Dinesh Mishra agrees that social media will continue to emerge as a point for sales leads generation and customer service. “Customer service cannot be separated from marketing on social media as customers and fans don't see it that way. To them, the brand they follow is one entity and they need answers to their questions irrespective of whether it a marketing related question or customer care related question. Speed of data collection and response will be critical and new models of managing this will emerge.”

Pranav Kumar, Managing Director (India) of Bite says that B2B companies need to use social media better, “While social media is an obvious choice for consumer brands, we think that B2B has some catching up to do. While the fundamentals haven’t changed, new social and digital channels are changing tried and trusted staples of direct marketing, public relations, events and advertising. In today’s ‘always on’ world the customer (and the customer’s customer) are always connected creating data that can be captured, mined and analysed for competitive advantage. Engagement is as critical in the B2B context especially with the rise of what we call as the ‘Prosumer’ wherein ordinary consumers’ crossover to purchase professional or business products. There’s a definite consumerization of B2B marketing and therefore a clear social media opportunity for driving lead generation, without being too ‘salesy’!”

Budgets set to rise
 

Advanced services call for enhanced budgets. The E&Y study shows that almost half of the social-media savvy organisations spend around one to five per cent of their marketing budget on social media. Average social media budget levels hover at less than ten million Rupees. Compare these spends from top organisations with the INR 1070 million advertising budget of Godrej Consumer Products in December 2012 quarter or the INR 990 million advertising budget of Colgate Palmolive in 2012.

How much percentage of your marketing budget do you spend on your social media initiatives?

What is your social media budget in a year?

Source: India Trends Study 2013, Ernst & Young

But digital agencies feel this is set to rise sharply, says Harshil Karia: “The prediction is that it will rise to 30 to 40 per cent per annum. It is an exciting time in the world of social media where every platform is evolving and providing innovative solutions to brands. Along with this, creative agencies are also upping their ante and bringing more to the table. This will tempt the brands to invest more in digital."

Driving the increase in budgets is also the increasing sophistication of brands on social media. The next wave of social media led with content will see a remarkable increase in spends says Ekalavya Bhattacharya: “Social Media is not limited to having Facebook and Twitter presence. That was the first wave of social media. Brands are now realising the importance of content in the social and digital space. Advertising consumption levels are dropping. Brands are looking into branded content. It’s no longer about ‘Buy my product’, it’s shifting to ‘My product is so cool’. The nirvana status is when your consumers become your evangelists and tell their friends – ‘Wow! That brand is so cool!”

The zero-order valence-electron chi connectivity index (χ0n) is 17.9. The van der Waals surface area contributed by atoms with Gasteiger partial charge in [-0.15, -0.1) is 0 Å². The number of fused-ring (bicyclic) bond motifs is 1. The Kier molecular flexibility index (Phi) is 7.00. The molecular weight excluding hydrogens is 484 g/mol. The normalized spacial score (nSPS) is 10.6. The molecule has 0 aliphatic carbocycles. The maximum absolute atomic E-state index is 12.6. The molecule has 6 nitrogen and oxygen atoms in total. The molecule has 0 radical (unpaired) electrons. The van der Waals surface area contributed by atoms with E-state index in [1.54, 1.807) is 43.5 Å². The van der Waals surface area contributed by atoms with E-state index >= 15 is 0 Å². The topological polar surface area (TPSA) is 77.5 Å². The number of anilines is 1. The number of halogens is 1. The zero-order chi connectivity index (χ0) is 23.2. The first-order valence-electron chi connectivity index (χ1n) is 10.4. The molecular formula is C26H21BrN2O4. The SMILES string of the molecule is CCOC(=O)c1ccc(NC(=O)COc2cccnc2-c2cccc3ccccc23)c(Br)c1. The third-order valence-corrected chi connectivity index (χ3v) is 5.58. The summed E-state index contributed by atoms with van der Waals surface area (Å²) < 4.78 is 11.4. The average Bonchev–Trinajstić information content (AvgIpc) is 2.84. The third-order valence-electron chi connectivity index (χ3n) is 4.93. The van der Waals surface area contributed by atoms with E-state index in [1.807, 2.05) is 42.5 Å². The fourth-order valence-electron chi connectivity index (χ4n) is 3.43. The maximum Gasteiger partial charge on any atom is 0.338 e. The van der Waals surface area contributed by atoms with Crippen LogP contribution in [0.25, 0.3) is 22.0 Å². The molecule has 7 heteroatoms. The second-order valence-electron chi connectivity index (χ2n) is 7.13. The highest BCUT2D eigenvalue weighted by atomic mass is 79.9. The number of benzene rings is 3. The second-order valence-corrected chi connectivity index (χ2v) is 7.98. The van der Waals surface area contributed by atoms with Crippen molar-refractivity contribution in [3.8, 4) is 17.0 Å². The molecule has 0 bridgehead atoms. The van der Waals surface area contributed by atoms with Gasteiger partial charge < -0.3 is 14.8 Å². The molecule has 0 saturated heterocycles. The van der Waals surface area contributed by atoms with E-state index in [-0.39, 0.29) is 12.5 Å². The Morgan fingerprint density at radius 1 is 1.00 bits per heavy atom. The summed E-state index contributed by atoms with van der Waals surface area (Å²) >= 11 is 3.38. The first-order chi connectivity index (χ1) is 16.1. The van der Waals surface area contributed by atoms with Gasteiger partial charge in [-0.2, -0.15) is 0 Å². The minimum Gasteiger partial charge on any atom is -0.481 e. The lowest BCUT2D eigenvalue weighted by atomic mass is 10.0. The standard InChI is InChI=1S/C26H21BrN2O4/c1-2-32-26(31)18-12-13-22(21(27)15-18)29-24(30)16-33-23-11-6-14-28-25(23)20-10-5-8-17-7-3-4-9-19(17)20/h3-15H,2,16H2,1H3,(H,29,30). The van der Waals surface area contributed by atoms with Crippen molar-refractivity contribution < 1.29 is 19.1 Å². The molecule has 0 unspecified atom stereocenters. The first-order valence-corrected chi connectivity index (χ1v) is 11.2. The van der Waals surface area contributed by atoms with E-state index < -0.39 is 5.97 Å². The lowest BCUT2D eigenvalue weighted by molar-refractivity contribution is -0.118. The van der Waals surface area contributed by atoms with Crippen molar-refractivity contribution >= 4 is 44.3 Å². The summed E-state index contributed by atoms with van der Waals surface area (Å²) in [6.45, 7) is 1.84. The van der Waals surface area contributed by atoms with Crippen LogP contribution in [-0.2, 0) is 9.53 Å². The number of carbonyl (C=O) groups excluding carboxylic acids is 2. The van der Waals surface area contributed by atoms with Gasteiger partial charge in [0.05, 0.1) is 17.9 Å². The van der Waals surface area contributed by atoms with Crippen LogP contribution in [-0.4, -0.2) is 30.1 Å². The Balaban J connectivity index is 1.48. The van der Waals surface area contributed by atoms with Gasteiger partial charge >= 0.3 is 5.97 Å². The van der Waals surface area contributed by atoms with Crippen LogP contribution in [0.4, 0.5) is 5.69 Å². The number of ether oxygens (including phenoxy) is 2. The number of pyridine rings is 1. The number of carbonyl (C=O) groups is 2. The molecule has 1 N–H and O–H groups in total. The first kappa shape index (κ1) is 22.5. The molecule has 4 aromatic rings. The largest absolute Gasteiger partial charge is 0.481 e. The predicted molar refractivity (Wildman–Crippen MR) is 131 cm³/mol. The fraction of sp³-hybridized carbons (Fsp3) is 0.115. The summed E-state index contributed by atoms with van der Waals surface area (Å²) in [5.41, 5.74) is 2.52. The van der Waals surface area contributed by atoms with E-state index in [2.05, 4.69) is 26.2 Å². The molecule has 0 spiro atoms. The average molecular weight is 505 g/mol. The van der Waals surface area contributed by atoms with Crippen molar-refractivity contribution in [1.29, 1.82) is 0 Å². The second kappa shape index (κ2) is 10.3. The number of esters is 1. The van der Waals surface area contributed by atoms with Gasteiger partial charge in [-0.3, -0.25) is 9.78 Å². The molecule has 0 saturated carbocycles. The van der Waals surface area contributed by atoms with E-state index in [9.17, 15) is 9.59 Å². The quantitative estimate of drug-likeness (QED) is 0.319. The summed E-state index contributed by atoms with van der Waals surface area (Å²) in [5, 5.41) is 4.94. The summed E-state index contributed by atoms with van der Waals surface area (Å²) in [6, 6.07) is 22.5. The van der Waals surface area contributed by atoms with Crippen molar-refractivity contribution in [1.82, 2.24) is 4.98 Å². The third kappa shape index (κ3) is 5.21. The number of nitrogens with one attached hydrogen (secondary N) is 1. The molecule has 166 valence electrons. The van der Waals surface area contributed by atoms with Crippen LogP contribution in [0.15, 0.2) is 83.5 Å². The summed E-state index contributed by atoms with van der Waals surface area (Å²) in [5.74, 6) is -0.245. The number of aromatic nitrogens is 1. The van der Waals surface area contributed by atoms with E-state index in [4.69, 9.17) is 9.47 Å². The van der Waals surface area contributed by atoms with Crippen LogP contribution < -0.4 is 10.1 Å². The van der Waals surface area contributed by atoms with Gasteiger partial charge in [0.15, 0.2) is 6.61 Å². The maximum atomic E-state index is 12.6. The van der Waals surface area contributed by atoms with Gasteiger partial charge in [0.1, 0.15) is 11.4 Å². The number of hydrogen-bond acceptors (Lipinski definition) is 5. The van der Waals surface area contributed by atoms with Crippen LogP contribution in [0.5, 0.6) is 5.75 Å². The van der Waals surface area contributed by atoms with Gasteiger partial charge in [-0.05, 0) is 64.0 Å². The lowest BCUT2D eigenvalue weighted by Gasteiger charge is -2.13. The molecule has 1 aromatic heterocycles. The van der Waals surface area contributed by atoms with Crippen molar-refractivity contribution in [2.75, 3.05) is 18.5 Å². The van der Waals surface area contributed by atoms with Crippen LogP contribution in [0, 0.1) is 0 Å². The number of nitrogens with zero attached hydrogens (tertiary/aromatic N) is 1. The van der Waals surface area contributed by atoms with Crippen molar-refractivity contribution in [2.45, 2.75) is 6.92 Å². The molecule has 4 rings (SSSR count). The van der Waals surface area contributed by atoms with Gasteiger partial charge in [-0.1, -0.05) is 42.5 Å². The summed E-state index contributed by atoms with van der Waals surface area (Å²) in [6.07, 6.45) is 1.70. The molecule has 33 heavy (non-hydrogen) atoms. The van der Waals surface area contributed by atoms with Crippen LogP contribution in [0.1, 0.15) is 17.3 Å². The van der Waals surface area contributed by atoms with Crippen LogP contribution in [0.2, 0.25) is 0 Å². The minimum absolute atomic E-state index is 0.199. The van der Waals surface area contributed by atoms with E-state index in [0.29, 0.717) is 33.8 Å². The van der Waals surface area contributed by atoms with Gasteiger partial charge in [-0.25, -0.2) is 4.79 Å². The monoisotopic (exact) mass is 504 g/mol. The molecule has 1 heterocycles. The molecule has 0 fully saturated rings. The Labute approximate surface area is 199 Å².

Impact on PR and agency structure
 

The India Trends Study 2013 report found that among the surveyed social-media savvy organizations 73.8 per cent have chosen standalone digital agencies as compared to PR, ad agencies, or freelancers. The reason behind this can be due to the specialized skills and wide array of services under one roof that comes along with digital agencies.

MTV India's Bhattacharya feels that “PR is a component of social media management, some brands get it. We at Viacom18 do so. If the PR team works with the digital/social media team it solves a lot of issues.

“My personal suggestion for an operational structure would be to manage everything in-house. Have good content writers and a great designer or two. Look at outsourcing video production and tech related stuff. Have someone who is good with analytics, so you can figure what’s working and what is not. Work closely with the PR team when it comes to contacting influential people or getting information out.”

Many experts would disagree with that assessment and feel that PR; with its experience in handling communities, it's better placed to lead the conversational and content heavy engagement that is emerging on social media.

What is the type of agency you currently have?

Source: India Trends Study 2013, Ernst & Young

Both PR and ad agencies handle social media initiatives of some of the big organisations in the country. Some organisations find better synergy by giving their communication mandates to one organisation instead of multiple ones.

Regardless of which department ends up leading social media engagement, PR cannot afford to ignore the opportunity to grow the PR pie and build a set of services that match what the market is demanding.